The Vatican emailed me the other day and asked what should be done with the ‘bishop of bling’ –you know, Franz-Peter Tebartz van Elst, the ex-bishop of Limburg, who was forced to resign after spending some £26m on his official residence.
The magnificence of his renovations included £1.8m on a marble courtyard complete with ‘holy water’ fountains, £622,000 on sculpted gardens, £20,000 on a conference table and a trifling 12 grand on a bathtub.
He was indeed the biggest cheese in Limburg, an area famous for Limburger cheese which, if not tackled shortly after purchase, stinks the house out. Something it has in common with the good bishop’s expenditure on his palatial residence.
It’s not generally known, but the Vatican often consults me on matters of ecclesiastical discipline and indeed acted swiftly to apply the boot to the bishop’s backside. What else they wanted from me was suggestions as what to do with the man.
Well, naturally I had the answer. Move him out to Sydney in far-off Australia and give him the responsibility of sorting out the highly irreligious Order of the Sisters of Perpetual Indulgence.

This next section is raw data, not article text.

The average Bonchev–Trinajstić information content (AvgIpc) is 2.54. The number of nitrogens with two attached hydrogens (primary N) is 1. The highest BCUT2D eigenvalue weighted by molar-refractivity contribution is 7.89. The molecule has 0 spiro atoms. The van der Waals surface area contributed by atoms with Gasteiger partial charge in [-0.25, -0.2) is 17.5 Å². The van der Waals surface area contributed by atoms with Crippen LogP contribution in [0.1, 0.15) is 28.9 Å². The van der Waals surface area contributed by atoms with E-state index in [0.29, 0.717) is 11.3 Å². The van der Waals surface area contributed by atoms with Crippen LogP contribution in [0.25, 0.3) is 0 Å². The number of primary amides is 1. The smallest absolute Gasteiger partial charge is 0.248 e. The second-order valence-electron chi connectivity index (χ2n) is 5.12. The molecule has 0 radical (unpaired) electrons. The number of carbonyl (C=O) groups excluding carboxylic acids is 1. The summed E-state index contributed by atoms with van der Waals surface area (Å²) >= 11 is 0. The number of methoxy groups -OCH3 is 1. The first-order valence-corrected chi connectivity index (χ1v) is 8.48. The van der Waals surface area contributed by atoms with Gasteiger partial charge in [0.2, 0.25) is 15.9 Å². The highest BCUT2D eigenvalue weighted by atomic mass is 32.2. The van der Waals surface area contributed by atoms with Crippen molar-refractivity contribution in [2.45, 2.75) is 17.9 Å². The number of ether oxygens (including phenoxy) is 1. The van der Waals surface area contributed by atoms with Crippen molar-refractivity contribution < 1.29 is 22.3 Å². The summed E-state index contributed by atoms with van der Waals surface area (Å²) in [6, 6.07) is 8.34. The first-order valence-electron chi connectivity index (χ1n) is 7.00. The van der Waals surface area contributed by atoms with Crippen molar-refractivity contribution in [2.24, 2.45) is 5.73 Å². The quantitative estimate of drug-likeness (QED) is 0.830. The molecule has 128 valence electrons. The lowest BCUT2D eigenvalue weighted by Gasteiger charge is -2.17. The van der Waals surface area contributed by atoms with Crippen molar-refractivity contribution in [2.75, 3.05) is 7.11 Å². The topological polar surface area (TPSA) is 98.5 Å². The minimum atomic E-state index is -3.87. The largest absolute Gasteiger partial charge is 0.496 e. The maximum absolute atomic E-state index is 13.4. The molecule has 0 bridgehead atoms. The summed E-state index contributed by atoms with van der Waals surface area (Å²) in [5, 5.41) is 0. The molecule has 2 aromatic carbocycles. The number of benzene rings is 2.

My Australian correspondent tells me that the Sisters are transvestites in drag who perform miracles of profanity at various festivals and such, usually drunk and wearing mini-habits with suspender belts and fishnet stockings.
If he can do anything with that bunch of blasphemous blodgers then his living will not have been in vain.
My favourite bishop story concerns a churchman whose name I have forgotten who earned acres of newsprint by impregnating a churchgoing lady, thus breaking his vow of chastity and the golden rule about not besmirching one’s own doorstep.
It was decided that a period of penitence was in order, so he was shipped off pronto to the faraway Phillipines where the local big cheese rejoiced in the name and title of bishop Syn. He was to stay there until the heat died down.
All the above is true. What cannot be confirmed is the story that when he attended confession he got his lines completely crossed and said: “Forgive me Syn for I have fathered.”
Sources tell me that this priceless punchline was thought-up by trainee priests at a well-known Dublin seminary. If this be the case my faith in the fathers of the future is renewed and my reverence of Irish wit confirmed.